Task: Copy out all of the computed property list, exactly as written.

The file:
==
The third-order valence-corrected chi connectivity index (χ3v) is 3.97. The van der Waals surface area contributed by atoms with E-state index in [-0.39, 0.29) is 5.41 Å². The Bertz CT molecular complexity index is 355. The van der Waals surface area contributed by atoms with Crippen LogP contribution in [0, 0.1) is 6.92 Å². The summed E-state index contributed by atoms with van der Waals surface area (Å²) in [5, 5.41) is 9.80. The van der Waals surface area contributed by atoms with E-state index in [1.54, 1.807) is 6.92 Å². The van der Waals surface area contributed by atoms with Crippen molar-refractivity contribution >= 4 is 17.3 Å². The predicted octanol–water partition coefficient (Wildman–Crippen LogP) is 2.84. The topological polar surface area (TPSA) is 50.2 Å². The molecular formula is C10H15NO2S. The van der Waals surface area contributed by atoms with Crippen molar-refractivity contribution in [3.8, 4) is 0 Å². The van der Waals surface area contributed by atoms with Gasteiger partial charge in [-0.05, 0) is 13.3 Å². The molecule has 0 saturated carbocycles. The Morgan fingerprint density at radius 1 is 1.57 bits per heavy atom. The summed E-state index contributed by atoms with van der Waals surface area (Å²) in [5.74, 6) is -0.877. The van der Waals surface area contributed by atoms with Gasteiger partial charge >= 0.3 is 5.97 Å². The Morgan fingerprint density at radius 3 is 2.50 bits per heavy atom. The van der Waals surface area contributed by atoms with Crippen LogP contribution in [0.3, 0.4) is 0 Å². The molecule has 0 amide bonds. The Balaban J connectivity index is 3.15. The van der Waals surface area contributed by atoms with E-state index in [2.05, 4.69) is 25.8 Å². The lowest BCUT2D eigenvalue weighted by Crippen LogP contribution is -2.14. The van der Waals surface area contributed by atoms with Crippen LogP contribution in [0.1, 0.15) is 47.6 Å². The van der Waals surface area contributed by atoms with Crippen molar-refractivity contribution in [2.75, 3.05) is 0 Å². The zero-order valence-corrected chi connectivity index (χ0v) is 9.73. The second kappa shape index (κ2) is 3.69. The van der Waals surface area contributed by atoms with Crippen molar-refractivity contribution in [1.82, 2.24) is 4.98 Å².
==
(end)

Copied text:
The third-order valence-corrected chi connectivity index (χ3v) is 3.97. The van der Waals surface area contributed by atoms with E-state index in [-0.39, 0.29) is 5.41 Å². The Bertz CT molecular complexity index is 355. The van der Waals surface area contributed by atoms with Crippen LogP contribution in [0, 0.1) is 6.92 Å². The summed E-state index contributed by atoms with van der Waals surface area (Å²) in [5, 5.41) is 9.80. The van der Waals surface area contributed by atoms with E-state index in [1.54, 1.807) is 6.92 Å². The van der Waals surface area contributed by atoms with Crippen molar-refractivity contribution >= 4 is 17.3 Å². The predicted octanol–water partition coefficient (Wildman–Crippen LogP) is 2.84. The topological polar surface area (TPSA) is 50.2 Å². The molecular formula is C10H15NO2S. The van der Waals surface area contributed by atoms with Crippen molar-refractivity contribution in [3.8, 4) is 0 Å². The van der Waals surface area contributed by atoms with Gasteiger partial charge in [-0.05, 0) is 13.3 Å². The molecule has 0 saturated carbocycles. The Morgan fingerprint density at radius 1 is 1.57 bits per heavy atom. The summed E-state index contributed by atoms with van der Waals surface area (Å²) in [5.74, 6) is -0.877. The van der Waals surface area contributed by atoms with Gasteiger partial charge >= 0.3 is 5.97 Å². The Morgan fingerprint density at radius 3 is 2.50 bits per heavy atom. The van der Waals surface area contributed by atoms with Crippen LogP contribution in [0.3, 0.4) is 0 Å². The molecule has 0 amide bonds. The Balaban J connectivity index is 3.15. The van der Waals surface area contributed by atoms with E-state index in [2.05, 4.69) is 25.8 Å². The lowest BCUT2D eigenvalue weighted by Crippen LogP contribution is -2.14. The van der Waals surface area contributed by atoms with Crippen LogP contribution in [0.1, 0.15) is 47.6 Å². The van der Waals surface area contributed by atoms with Crippen molar-refractivity contribution in [2.75, 3.05) is 0 Å². The zero-order valence-corrected chi connectivity index (χ0v) is 9.73. The second kappa shape index (κ2) is 3.69. The van der Waals surface area contributed by atoms with Crippen molar-refractivity contribution in [1.82, 2.24) is 4.98 Å².